What Sports Have The Lowest Life Expectancy?

What Sports Have The Lowest Life Expectancy

Children are encouraged to participate in sports from a young age for a variety of reasons, including health benefits, developing social and leadership skills, and gaining confidence. There is also an abundance of research showing that regular exercise can increase the quality and longevity of one’s lifespan by several years. However, some sports can actually take years off of one’s life, rather than extend it. Read on to learn more about the sports that have the lowest life expectancy.

What Sports Have The Lowest Life Expectancy?

Perhaps not surprisingly, sports with high levels of physical contact are associated with shorter lifespans such as American football and boxing. The low life expectancies can be explained primarily by the acute brain damage, as well as the gradual neurological degeneration that occurs frequently in high impact sports.

American Football

american football

In American football, the team on defense tries to prevent the offense from advancing the ball by tackling and running into offensive players, making collisions a very common occurrence in the sport. Due to the physical nature of the game, American football players exhibit a host of medical issues that are believed to be linked with the low life expectancy for players. For example, an independent study found that 99% of the 202 NFL players tested showed signs of neurodegenerative diseases from repeated head trauma, and these individuals are three times more likely to die from brain disease than elite athletes of non-contact sports.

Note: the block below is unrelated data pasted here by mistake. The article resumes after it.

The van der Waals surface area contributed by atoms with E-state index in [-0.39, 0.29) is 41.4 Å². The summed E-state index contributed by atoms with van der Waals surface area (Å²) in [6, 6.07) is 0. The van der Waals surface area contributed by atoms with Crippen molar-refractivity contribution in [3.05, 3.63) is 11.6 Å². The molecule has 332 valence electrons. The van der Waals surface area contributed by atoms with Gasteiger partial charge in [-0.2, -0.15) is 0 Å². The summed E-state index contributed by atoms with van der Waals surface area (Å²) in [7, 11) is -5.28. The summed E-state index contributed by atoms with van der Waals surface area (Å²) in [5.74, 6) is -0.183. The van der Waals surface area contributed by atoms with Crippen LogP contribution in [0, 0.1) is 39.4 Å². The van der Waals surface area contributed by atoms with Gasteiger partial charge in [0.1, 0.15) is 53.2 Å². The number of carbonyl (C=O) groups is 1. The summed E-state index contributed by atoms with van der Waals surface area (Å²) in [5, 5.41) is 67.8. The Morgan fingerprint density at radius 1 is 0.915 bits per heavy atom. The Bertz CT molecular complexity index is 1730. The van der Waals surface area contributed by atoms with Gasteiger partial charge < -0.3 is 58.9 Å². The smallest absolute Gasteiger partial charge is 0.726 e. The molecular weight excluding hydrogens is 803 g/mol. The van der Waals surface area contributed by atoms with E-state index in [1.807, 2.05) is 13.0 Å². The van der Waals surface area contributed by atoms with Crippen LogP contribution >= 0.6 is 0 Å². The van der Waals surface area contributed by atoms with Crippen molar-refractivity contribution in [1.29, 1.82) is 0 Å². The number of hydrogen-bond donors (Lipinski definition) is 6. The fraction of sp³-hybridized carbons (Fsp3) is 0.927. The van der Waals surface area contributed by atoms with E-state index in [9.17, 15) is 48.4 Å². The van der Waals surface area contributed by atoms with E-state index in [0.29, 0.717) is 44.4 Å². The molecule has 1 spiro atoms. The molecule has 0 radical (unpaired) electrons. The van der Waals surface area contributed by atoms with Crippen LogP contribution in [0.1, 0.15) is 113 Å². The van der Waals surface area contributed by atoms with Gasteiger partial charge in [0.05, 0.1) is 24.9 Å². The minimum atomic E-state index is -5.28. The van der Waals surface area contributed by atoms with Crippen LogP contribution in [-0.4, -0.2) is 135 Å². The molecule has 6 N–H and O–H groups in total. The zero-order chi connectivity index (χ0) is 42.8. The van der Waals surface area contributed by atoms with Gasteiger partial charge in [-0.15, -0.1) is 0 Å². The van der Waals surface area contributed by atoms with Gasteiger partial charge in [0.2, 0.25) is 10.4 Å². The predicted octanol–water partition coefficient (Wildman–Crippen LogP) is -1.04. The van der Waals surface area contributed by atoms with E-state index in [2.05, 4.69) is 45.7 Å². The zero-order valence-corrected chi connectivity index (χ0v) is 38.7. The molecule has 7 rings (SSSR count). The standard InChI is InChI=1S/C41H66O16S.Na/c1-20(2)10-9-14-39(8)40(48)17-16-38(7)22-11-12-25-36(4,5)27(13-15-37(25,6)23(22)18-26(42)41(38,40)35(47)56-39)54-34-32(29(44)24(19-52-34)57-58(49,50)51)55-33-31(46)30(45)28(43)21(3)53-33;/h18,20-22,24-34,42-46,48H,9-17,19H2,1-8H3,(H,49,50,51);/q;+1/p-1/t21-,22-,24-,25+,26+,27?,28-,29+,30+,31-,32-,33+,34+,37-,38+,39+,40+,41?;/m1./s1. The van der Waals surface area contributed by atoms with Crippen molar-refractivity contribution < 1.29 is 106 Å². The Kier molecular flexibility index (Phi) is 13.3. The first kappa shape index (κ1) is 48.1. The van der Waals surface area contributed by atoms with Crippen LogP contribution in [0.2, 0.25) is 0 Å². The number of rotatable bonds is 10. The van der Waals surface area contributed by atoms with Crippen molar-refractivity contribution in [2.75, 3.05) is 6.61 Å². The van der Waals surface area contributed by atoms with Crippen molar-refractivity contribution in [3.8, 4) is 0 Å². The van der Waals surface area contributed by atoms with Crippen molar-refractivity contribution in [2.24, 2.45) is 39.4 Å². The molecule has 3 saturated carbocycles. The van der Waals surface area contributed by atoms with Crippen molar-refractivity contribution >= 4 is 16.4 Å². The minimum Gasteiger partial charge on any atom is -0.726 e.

Furthermore, the same study indicated that players who play positions that rely more on strength die from heart disease at much higher rates than players in positions that traditionally have fewer collisions. These sort of neurological and cardiovascular issues that arise from high impact contact explain the life expectancy of 55 years for football players, according to another independent study by doctors at the University of North Carolina, which is 24 years shorter than the average American.



Along a similar line to American football, boxing involves a high degree of physical contact. It is a thrilling and fiery sport in which two athletes throw punches at each other in a ring to try and knock the other person out. Since the main objective of the sport is to cause bodily harm to the opponent, it is no surprise that boxing has high mortality rates.

The repetitive blows to the head and torso in boxing gradually accumulate and have detrimental, long lasting effects on the body. In particular, boxing has been associated with brain injuries that lead to cognitive impairment and early onset dementia, and boxers suffer from head trauma-related deaths more than any other sport, even surpassing American football players.

Unlike other high impact sports like American football or ice hockey, boxers wear minimal padding and no helmets, making the head particularly vulnerable to serious trauma. The life expectancy of elite boxers is 68 years, compared to the national average of 79 years, based on an independent study consisting of 1,000 professional athletes from different sports.